THE PICK OF THE MORNING’S STORIES
NSW to buy Aussie-made products to save jobs – Almost $4 billion worth of government goods and services will have to be sourced from Australian companies first in a ban on “made in China” products which is to be imposed in tomorrow’s State Budget – Sydney Daily Telegraph
Robert Fisk: Iran erupts as voters back ‘the Democrator‘ – The Independent, UK
POLITICS AND ECONOMICS
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NSW to buy Aussie-made products to save jobs – Sydney Daily Telegraph
Rees sends the state spiralling into red – the Sydney Morning Herald previews the NSW Budget
Cash crux hits NSW budget for $1.7bn – The Australian
Salesman got a good night’s rest – the Sydney Morning Herald discovers first details of the lavish accommodation that the state Finance Minister, Joe Tripodi, enjoyed on his $300,000 world tour to peddle the state’s electricity assets as doubt emerged that overseas buyers are willing to buy the assets.
Ratepayers to feel sting of Queensland State Budget – Brisbane Courier Mail
Never say never: bosses urge GST hike – the Business Council wants company tax reduced and GST increased – The Australian
RBA may be forced to cut rates again – The Australian
Bank snubs Rudd and raises rates – again – Sydney Morning Herald gives re-run to the Commonwealth Bank decision
For home loan rates, the only way is up – Sydney Morning Herald
More banks to copy Commonwealth Bank and rise interest rates – Sydney Daily Telegraph
Rate lift: cycle has bottomed – Melbourne Age
Other economic matters
Auction rates buoy economy – Melbourne Age
House prices ‘ready to rise’ – The Australian
Australian house prices to rise by up to 20 per cent – Sydney Daily Telegraph
Stimulus money will save billions, Treasury says – Sydney Morning Herald
Deputy PM Julia Gillard tipped for main job – Adelaide Advertiser
Brumby clarion call on branch stacking – Melbourne Age
Labor lays energy trap for Opposition – Sydney Morning Herald says legislation creating a renewable energy target will be rushed into Parliament by the Federal Government as soon as today in an effort to pressure the Opposition into declaring its hand on climate change.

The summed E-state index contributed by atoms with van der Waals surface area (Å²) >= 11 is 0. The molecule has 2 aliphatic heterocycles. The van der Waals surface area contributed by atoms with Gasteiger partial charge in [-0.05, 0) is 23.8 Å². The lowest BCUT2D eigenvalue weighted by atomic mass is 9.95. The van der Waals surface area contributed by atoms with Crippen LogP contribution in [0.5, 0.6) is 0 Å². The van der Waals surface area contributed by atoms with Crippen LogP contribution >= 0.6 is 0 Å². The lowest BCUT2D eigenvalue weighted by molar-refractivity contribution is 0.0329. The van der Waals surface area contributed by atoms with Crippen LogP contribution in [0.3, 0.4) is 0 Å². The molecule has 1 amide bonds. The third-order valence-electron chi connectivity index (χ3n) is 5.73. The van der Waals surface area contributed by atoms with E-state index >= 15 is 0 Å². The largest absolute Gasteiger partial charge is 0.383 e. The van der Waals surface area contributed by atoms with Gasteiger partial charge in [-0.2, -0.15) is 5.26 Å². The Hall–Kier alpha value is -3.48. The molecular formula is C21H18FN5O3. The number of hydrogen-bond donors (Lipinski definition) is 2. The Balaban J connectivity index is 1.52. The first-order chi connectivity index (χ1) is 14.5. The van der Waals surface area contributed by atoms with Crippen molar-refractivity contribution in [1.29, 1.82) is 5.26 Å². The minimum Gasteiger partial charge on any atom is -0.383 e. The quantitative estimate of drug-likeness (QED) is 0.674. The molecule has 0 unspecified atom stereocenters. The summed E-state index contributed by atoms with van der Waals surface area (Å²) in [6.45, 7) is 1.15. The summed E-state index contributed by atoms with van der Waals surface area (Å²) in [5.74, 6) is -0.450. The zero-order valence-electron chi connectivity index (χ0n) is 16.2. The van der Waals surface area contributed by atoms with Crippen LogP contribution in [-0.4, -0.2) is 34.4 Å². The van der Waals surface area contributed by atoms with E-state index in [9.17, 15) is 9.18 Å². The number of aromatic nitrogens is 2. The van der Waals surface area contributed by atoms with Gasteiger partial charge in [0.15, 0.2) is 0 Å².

Turnbull under pressure on alcopops tax – Melbourne Age
Rees’ super departments mirror Queensland plan – Sydney Daily Telegraph
Emissions scheme set for defeat, say Greens – Melbourne Age
Don’t treat workers like criminals: Labor senator – Melbourne Age
Rudd to face IR mutiny – The Australian
Surge in building site standover tactics – Adelaide Advertiser
Tough times force delay to Queensland Sunshine Coast hospital – Brisbane Courier Mail
Macklin endorses income quarantining – The Australian
Faulkner wants limited Afghan role – Sydney Morning Herald
Australia’s $350K blood money to the victims of war – Sydney Daily Telegraph
Gillard’s Israel trip rankles party MPs – Sydney Morning Herald
No rush now for that dignity fix – Phillip Coorey in the Sydney Morning Herald finds Kevin Rudd in no hurry to honor his promise to legislate for four year fixed term parliaments
A ‘light on the hill’ for our future tax reformers – The Henry review will be a blueprint for long-term tax reform, not a quick tax fix says Ross Gittins in the Sydney Morning Herald
We cannot go on living like this – Peter Doherty argues in the Melbourne Age that humanity has pillaged the planet, but Australia can use its abundant natural resources to forge a new way.
Not debt size, but how it’s used, is crucial – Kenneth Davidson in the Melbourne Age on an OECD report that urges governments and business to limit cuts in spending on R&D and innovation and take a long-term view.